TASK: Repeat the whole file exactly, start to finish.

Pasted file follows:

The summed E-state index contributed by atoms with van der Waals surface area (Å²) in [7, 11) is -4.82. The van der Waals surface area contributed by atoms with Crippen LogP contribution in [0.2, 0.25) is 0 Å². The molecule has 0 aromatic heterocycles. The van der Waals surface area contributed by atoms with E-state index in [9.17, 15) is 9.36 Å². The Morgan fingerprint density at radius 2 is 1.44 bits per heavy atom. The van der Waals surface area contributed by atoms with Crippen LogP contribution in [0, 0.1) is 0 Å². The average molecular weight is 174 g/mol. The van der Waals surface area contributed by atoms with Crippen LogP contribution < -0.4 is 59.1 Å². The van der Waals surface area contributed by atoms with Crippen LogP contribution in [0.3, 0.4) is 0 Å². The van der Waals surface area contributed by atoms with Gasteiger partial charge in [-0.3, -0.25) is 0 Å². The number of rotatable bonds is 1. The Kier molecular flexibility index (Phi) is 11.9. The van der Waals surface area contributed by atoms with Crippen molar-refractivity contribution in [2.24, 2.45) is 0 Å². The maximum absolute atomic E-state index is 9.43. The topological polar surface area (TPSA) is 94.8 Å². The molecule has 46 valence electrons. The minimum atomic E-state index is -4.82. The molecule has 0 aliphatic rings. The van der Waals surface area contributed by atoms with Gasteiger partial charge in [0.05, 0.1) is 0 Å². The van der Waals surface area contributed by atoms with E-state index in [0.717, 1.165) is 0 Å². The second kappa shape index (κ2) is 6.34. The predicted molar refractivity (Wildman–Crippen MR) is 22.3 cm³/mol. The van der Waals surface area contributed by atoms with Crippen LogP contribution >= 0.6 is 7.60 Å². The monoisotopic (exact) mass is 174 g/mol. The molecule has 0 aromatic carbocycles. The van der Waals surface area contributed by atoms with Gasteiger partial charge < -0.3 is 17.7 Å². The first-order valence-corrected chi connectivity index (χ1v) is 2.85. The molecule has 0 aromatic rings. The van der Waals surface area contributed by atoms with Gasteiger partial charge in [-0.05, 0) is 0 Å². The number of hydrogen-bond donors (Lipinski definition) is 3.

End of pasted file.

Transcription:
The summed E-state index contributed by atoms with van der Waals surface area (Å²) in [7, 11) is -4.82. The van der Waals surface area contributed by atoms with Crippen LogP contribution in [0.2, 0.25) is 0 Å². The molecule has 0 aromatic heterocycles. The van der Waals surface area contributed by atoms with E-state index in [9.17, 15) is 9.36 Å². The Morgan fingerprint density at radius 2 is 1.44 bits per heavy atom. The van der Waals surface area contributed by atoms with Crippen LogP contribution in [0, 0.1) is 0 Å². The average molecular weight is 174 g/mol. The van der Waals surface area contributed by atoms with Crippen LogP contribution < -0.4 is 59.1 Å². The van der Waals surface area contributed by atoms with Crippen LogP contribution in [0.3, 0.4) is 0 Å². The van der Waals surface area contributed by atoms with Gasteiger partial charge in [-0.3, -0.25) is 0 Å². The number of rotatable bonds is 1. The Kier molecular flexibility index (Phi) is 11.9. The van der Waals surface area contributed by atoms with Crippen molar-refractivity contribution in [2.24, 2.45) is 0 Å². The maximum absolute atomic E-state index is 9.43. The topological polar surface area (TPSA) is 94.8 Å². The molecule has 46 valence electrons. The minimum atomic E-state index is -4.82. The molecule has 0 aliphatic rings. The van der Waals surface area contributed by atoms with Gasteiger partial charge in [0.05, 0.1) is 0 Å². The van der Waals surface area contributed by atoms with E-state index in [0.717, 1.165) is 0 Å². The second kappa shape index (κ2) is 6.34. The predicted molar refractivity (Wildman–Crippen MR) is 22.3 cm³/mol. The van der Waals surface area contributed by atoms with Crippen LogP contribution >= 0.6 is 7.60 Å². The monoisotopic (exact) mass is 174 g/mol. The molecule has 0 aromatic carbocycles. The van der Waals surface area contributed by atoms with Gasteiger partial charge < -0.3 is 17.7 Å². The first-order valence-corrected chi connectivity index (χ1v) is 2.85. The molecule has 0 aromatic rings. The van der Waals surface area contributed by atoms with Gasteiger partial charge in [-0.05, 0) is 0 Å². The number of hydrogen-bond donors (Lipinski definition) is 3.